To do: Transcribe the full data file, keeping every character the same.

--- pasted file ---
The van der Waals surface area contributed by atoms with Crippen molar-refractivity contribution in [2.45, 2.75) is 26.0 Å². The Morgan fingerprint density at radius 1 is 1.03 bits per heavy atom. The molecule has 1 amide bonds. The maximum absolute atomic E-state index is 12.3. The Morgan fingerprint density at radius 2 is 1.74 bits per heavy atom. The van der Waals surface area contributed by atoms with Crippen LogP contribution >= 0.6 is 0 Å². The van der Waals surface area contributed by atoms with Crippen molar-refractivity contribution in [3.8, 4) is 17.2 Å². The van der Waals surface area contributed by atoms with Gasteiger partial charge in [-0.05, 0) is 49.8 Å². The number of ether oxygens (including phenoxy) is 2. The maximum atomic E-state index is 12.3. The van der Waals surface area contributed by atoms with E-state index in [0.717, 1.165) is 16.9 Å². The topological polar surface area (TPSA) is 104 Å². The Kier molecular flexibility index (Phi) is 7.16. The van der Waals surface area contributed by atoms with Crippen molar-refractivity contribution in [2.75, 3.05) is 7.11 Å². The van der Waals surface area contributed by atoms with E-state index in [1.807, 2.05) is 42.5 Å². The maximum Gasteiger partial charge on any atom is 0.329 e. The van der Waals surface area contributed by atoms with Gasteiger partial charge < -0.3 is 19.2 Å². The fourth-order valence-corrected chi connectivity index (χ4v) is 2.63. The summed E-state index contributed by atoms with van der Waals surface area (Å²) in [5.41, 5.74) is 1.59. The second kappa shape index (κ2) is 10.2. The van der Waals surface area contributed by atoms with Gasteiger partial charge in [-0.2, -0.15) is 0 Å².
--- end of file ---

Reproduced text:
The van der Waals surface area contributed by atoms with Crippen molar-refractivity contribution in [2.45, 2.75) is 26.0 Å². The Morgan fingerprint density at radius 1 is 1.03 bits per heavy atom. The molecule has 1 amide bonds. The maximum absolute atomic E-state index is 12.3. The Morgan fingerprint density at radius 2 is 1.74 bits per heavy atom. The van der Waals surface area contributed by atoms with Crippen LogP contribution >= 0.6 is 0 Å². The van der Waals surface area contributed by atoms with Crippen molar-refractivity contribution in [3.8, 4) is 17.2 Å². The van der Waals surface area contributed by atoms with Gasteiger partial charge in [-0.05, 0) is 49.8 Å². The number of ether oxygens (including phenoxy) is 2. The maximum atomic E-state index is 12.3. The van der Waals surface area contributed by atoms with E-state index in [0.717, 1.165) is 16.9 Å². The topological polar surface area (TPSA) is 104 Å². The Kier molecular flexibility index (Phi) is 7.16. The van der Waals surface area contributed by atoms with Crippen molar-refractivity contribution in [2.75, 3.05) is 7.11 Å². The van der Waals surface area contributed by atoms with E-state index in [1.807, 2.05) is 42.5 Å². The maximum Gasteiger partial charge on any atom is 0.329 e. The van der Waals surface area contributed by atoms with Gasteiger partial charge < -0.3 is 19.2 Å². The fourth-order valence-corrected chi connectivity index (χ4v) is 2.63. The summed E-state index contributed by atoms with van der Waals surface area (Å²) in [5.41, 5.74) is 1.59. The second kappa shape index (κ2) is 10.2. The van der Waals surface area contributed by atoms with Gasteiger partial charge in [-0.2, -0.15) is 0 Å².